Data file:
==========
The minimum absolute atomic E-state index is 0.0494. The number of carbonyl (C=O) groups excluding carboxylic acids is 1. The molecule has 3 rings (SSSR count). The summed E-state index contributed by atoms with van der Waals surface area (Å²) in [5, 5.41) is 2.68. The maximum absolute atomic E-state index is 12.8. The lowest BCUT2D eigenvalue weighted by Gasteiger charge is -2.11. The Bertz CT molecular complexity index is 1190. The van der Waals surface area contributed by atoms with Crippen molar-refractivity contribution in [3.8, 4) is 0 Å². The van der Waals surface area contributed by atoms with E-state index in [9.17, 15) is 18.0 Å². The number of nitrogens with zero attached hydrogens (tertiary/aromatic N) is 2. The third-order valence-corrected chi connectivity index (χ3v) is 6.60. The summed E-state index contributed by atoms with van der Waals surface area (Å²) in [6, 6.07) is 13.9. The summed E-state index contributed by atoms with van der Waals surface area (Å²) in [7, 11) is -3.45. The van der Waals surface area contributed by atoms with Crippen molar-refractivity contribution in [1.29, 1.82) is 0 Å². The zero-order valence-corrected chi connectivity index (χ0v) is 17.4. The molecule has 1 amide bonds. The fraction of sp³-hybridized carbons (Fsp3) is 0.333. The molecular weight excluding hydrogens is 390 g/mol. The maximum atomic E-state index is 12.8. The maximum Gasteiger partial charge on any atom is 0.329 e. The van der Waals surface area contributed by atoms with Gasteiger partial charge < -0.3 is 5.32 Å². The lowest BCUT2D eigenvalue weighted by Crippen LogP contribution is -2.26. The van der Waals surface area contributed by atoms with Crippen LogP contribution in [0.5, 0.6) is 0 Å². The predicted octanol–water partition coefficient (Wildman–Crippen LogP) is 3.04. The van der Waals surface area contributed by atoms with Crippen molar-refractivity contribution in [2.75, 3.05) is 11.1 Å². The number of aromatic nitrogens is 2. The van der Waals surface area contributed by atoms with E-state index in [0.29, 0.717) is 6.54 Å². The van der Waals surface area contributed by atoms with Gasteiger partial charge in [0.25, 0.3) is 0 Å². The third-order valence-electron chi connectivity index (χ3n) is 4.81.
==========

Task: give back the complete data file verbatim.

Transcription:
The minimum absolute atomic E-state index is 0.0494. The number of carbonyl (C=O) groups excluding carboxylic acids is 1. The molecule has 3 rings (SSSR count). The summed E-state index contributed by atoms with van der Waals surface area (Å²) in [5, 5.41) is 2.68. The maximum absolute atomic E-state index is 12.8. The lowest BCUT2D eigenvalue weighted by Gasteiger charge is -2.11. The Bertz CT molecular complexity index is 1190. The van der Waals surface area contributed by atoms with Crippen molar-refractivity contribution in [3.8, 4) is 0 Å². The van der Waals surface area contributed by atoms with E-state index in [9.17, 15) is 18.0 Å². The number of nitrogens with zero attached hydrogens (tertiary/aromatic N) is 2. The third-order valence-corrected chi connectivity index (χ3v) is 6.60. The summed E-state index contributed by atoms with van der Waals surface area (Å²) in [6, 6.07) is 13.9. The summed E-state index contributed by atoms with van der Waals surface area (Å²) in [7, 11) is -3.45. The van der Waals surface area contributed by atoms with Crippen molar-refractivity contribution in [1.29, 1.82) is 0 Å². The zero-order valence-corrected chi connectivity index (χ0v) is 17.4. The molecule has 1 amide bonds. The fraction of sp³-hybridized carbons (Fsp3) is 0.333. The molecular weight excluding hydrogens is 390 g/mol. The maximum atomic E-state index is 12.8. The maximum Gasteiger partial charge on any atom is 0.329 e. The van der Waals surface area contributed by atoms with Gasteiger partial charge < -0.3 is 5.32 Å². The lowest BCUT2D eigenvalue weighted by Crippen LogP contribution is -2.26. The van der Waals surface area contributed by atoms with Crippen LogP contribution in [0.5, 0.6) is 0 Å². The predicted octanol–water partition coefficient (Wildman–Crippen LogP) is 3.04. The van der Waals surface area contributed by atoms with Crippen molar-refractivity contribution in [2.75, 3.05) is 11.1 Å². The number of aromatic nitrogens is 2. The van der Waals surface area contributed by atoms with E-state index in [0.29, 0.717) is 6.54 Å². The van der Waals surface area contributed by atoms with Gasteiger partial charge in [0.25, 0.3) is 0 Å². The third-order valence-electron chi connectivity index (χ3n) is 4.81.